On the battlefields of feudal Japan, the elite warriors known as samurai cut formidable figures thanks not only to their skill and training, but also to their exquisitely crafted armor.
"There's a saying about spectacular armor," says Maribeth Graybill, curator of Asian art at the Portland Art Museum in Oregon. "It raises the courage of the men who wear it, inspires the admiration of the people and strikes terror in the enemy's heart."
Such fierce and fantastical-looking combat gear is on display at the museum through Jan. 12 in a show drawn from the holdings of two Dallas-based collectors who, says Graybill, "admire the sculptural qualities and the way a great suit of armor is a stand-alone compendium of superb Japanese craftsmanship."
"Samurai! Armor From the Ann and Gabriel Barbier-Mueller Collection" includes about 140 pieces from the 14th to 19th centuries. The exhibition traces samurai armor's evolution — as the weapons of war shifted from bow and arrow to firearms — and explores its construction and design. Traditionally, says Graybill, Japanese armor makers used silk to lace together small, lacquered plates of iron or leather. (European knights favored large plates of tempered steel.)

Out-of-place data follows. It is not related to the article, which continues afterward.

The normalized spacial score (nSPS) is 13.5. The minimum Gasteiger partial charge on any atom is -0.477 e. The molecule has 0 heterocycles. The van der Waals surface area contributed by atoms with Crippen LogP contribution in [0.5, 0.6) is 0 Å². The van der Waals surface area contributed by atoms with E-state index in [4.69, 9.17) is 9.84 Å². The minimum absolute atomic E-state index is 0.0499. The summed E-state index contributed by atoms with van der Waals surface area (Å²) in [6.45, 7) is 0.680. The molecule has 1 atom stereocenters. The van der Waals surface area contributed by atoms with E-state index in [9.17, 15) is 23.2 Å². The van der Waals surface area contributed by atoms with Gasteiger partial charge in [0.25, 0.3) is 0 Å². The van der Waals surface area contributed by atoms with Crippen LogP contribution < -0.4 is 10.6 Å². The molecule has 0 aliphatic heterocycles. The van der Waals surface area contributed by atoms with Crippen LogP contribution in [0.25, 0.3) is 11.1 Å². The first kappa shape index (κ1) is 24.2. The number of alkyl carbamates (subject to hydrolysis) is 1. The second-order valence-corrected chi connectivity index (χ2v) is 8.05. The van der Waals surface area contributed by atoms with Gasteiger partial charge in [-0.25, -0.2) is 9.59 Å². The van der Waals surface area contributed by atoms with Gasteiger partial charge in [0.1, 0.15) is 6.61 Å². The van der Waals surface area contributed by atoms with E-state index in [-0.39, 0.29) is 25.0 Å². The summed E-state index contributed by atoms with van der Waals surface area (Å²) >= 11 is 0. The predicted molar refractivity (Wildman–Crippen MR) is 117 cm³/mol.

Featured are 20 suits of armor, showpiece helmets, an array of equestrian equipment and a rare ensemble of armor and accessories belonging to a daimyo (provincial lord) from the Mori clan.
"Each of these objects is different … there is endless creativity," says Gabriel Barbier-Mueller, a Swiss-born international real estate developer who, along with his wife, Ann, has been acquiring armor for a quarter-century. Their collection's home — the Ann and Gabriel Barbier-Mueller Museum, Dallas — organized "Samurai!," which debuted in Paris and came to Oregon after stops in Quebec City and Boston.
For Barbier-Mueller, helmets hold special allure because of "their sculptural form and inventiveness." More than 40 are on exhibit, many adorned with emblems, horns or eye-catching superstructures.
Indeed, armor had purposes beyond protection. Graybill, the show's host curator in Portland, says a warrior's distinctive appearance helped him stand out amid the chaos of battle. Even after peace replaced internal strife in the early 17th century, samurai families commissioned ceremonial armor as status symbols that evoked past glories.
Today, Graybill notes, samurai have become a part of global culture. "People come here with an expectation of familiarity," she says; however, "we take their initial notions and stereotypes and expand and complicate them in wonderful ways."